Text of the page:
‘They are fine old gardens,’ he said, approvingly. ‘Perhaps their chief beauty is that they have not a single modern improvement. They are as old-fashioned as the gardens of Sion Abbey, before the good queen Bess ousted the nuns to make room for the Percies.’

They all rose and walked slowly away from the cedar, leaving the fragments of the feast to Blanche and her three brothers. Eva stayed behind, to make one of that exuberant group, and to see Reg ‘take off’ Urania and her father. His mimicry was cordially admired, though it was not always clear to his audience which was the doctor and which was his daughter. A stare, a strut, a toss, an affected drawl were the leading features of each characterization.

‘I had no opportunity of congratulating you on your triumphs the other day, Miss Palliser,’ said Dr. Rylance, who had somehow managed that Ida and he should be side by side, and a little in advance of the other two. ‘But, believe me, I most heartily sympathized with you in the delight of your success.’

‘Delight?’ echoed Ida. ‘Do you think there was any real pleasure for me in receiving a gift from the hands of Miss Pew, who has done all she could do to make me feel the disadvantages of my position, from the day I first entered her house to the day I last left it? The prizes gave me no pleasure. They have no value in my mind, except as an evidence that I have made the most of my opportunities at Mauleverer, in spite of my contempt for my schoolmistress.’

‘You dislike her intensely, I see.’

‘She has made me dislike her. I never knew unkindness till I knew her. I never felt the sting of poverty till she made me feel all its sharpness. I never knew that I was steeped in sinful pride until she humiliated me.’

‘Your days of honour and happiness will come, said the doctor, ‘days when you will think no more of Miss Pew than of an insect which once stung you.’

‘Thank you for the comforting forecast,’ answered Ida, lightly. ‘But it is easy to prophesy good fortune.’

‘Easy, and safe, in such a case as yours. I can sympathize with you better than you may suppose, Miss Palliser. I have had to fight my battle. I was not always Dr. Rylance, of Cavendish Square; and I did not enter a world in which there was a fine estate waiting for me, like the owner of this place.’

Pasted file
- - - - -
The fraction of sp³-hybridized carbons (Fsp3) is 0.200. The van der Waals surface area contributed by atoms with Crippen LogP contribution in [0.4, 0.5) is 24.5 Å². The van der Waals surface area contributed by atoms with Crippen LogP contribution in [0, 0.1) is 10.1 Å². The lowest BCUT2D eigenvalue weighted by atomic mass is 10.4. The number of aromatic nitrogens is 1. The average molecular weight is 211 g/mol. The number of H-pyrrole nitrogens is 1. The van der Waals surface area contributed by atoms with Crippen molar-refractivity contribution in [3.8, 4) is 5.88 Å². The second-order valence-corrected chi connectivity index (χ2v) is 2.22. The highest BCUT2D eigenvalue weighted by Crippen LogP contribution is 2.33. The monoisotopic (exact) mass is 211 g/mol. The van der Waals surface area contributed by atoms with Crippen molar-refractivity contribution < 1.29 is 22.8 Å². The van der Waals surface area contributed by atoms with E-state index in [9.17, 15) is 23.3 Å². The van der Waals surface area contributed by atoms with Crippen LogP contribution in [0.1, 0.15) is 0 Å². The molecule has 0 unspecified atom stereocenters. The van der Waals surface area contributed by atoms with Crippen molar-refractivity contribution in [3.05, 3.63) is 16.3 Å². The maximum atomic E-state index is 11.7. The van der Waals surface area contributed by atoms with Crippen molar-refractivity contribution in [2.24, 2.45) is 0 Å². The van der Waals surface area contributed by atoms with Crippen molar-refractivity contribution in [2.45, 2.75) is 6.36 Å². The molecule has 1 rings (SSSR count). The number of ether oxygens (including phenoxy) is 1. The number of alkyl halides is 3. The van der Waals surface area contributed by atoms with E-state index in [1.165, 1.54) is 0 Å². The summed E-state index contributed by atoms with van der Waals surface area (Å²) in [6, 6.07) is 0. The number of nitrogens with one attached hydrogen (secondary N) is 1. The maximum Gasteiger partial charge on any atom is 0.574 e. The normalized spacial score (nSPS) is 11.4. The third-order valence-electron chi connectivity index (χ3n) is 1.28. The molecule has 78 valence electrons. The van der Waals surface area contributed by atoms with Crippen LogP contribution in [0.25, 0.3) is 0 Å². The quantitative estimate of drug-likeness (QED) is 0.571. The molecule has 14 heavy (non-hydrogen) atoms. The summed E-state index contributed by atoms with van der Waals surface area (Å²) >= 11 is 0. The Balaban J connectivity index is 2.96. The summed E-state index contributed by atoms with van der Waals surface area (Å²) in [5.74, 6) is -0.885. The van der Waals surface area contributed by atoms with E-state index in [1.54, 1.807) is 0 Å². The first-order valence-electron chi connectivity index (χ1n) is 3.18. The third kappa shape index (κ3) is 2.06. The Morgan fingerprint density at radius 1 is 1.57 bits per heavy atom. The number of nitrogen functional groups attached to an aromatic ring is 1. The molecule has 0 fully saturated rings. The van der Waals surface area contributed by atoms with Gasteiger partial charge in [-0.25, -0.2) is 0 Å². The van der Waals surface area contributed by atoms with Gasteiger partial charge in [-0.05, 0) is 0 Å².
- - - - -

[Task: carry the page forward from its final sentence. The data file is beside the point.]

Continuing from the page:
‘But you have conquered fortune, and by your own talents,’ said Ida. ‘That must be a proud thought.’

Dr. Rylance, who was not utterly without knowledge of himself, smiled at the compliment. He knew it was by tact and address, smooth speech and clean linen, that he had conquered fortune, rather than by shining abilities. Yet he valued himself not the less on that account. In his mind tact ranked higher than genius, since it was his own peculiar gift: just as blue ginger-jars were better than Sevres, because he, Dr. Rylance, was a collector of ginger-jars. He approved of himself so completely that even his littlenesses were great in his own eyes.

‘I have worked hard,’ he said, complacently, ‘and I have been patient. But now, when my work is done, and my place in the world fixed, I begin to find life somewhat barren. A man ought to reap some reward — something fairer and sweeter than pounds, shillings, and pence, for a life of labour and care.’

‘No doubt,’ assented Ida, receiving this remark as abstract philosophy, rather than as having a personal meaning. ‘But I think I should consider pounds, shillings, and pence a very fair reward, if I only had enough of them.’

‘Yes, now, when you are smarting under the insolence of a purse-proud schoolmistress; but years hence, when you have won independence, you will feel disappointed if you have won nothing better.’

‘What could be better?’